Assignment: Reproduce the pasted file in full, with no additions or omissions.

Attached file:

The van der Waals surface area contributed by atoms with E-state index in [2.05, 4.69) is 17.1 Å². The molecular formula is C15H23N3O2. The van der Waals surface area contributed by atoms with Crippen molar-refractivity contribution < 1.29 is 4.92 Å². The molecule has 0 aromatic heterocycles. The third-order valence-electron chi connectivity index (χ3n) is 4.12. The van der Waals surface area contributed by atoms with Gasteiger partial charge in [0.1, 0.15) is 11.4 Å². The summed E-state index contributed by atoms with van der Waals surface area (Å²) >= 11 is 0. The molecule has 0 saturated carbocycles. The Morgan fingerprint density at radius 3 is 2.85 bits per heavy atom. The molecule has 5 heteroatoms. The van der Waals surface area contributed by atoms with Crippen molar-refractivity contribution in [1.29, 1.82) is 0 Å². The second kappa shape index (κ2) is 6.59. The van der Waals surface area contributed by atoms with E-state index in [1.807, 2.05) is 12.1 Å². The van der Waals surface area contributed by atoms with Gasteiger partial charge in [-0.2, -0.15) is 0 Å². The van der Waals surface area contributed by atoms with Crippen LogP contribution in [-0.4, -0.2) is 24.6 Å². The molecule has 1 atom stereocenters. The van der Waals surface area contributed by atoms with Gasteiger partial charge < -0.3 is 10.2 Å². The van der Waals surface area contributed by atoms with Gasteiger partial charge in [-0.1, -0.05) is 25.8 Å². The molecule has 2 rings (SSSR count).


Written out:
The van der Waals surface area contributed by atoms with E-state index in [2.05, 4.69) is 17.1 Å². The molecular formula is C15H23N3O2. The van der Waals surface area contributed by atoms with Crippen molar-refractivity contribution < 1.29 is 4.92 Å². The molecule has 0 aromatic heterocycles. The third-order valence-electron chi connectivity index (χ3n) is 4.12. The van der Waals surface area contributed by atoms with Gasteiger partial charge in [0.1, 0.15) is 11.4 Å². The summed E-state index contributed by atoms with van der Waals surface area (Å²) >= 11 is 0. The molecule has 0 saturated carbocycles. The Morgan fingerprint density at radius 3 is 2.85 bits per heavy atom. The molecule has 5 heteroatoms. The van der Waals surface area contributed by atoms with Crippen molar-refractivity contribution in [1.29, 1.82) is 0 Å². The second kappa shape index (κ2) is 6.59. The van der Waals surface area contributed by atoms with E-state index in [1.807, 2.05) is 12.1 Å². The van der Waals surface area contributed by atoms with Gasteiger partial charge in [-0.2, -0.15) is 0 Å². The van der Waals surface area contributed by atoms with Crippen LogP contribution in [-0.4, -0.2) is 24.6 Å². The molecule has 1 atom stereocenters. The van der Waals surface area contributed by atoms with Gasteiger partial charge < -0.3 is 10.2 Å². The van der Waals surface area contributed by atoms with Gasteiger partial charge in [-0.1, -0.05) is 25.8 Å². The molecule has 2 rings (SSSR count).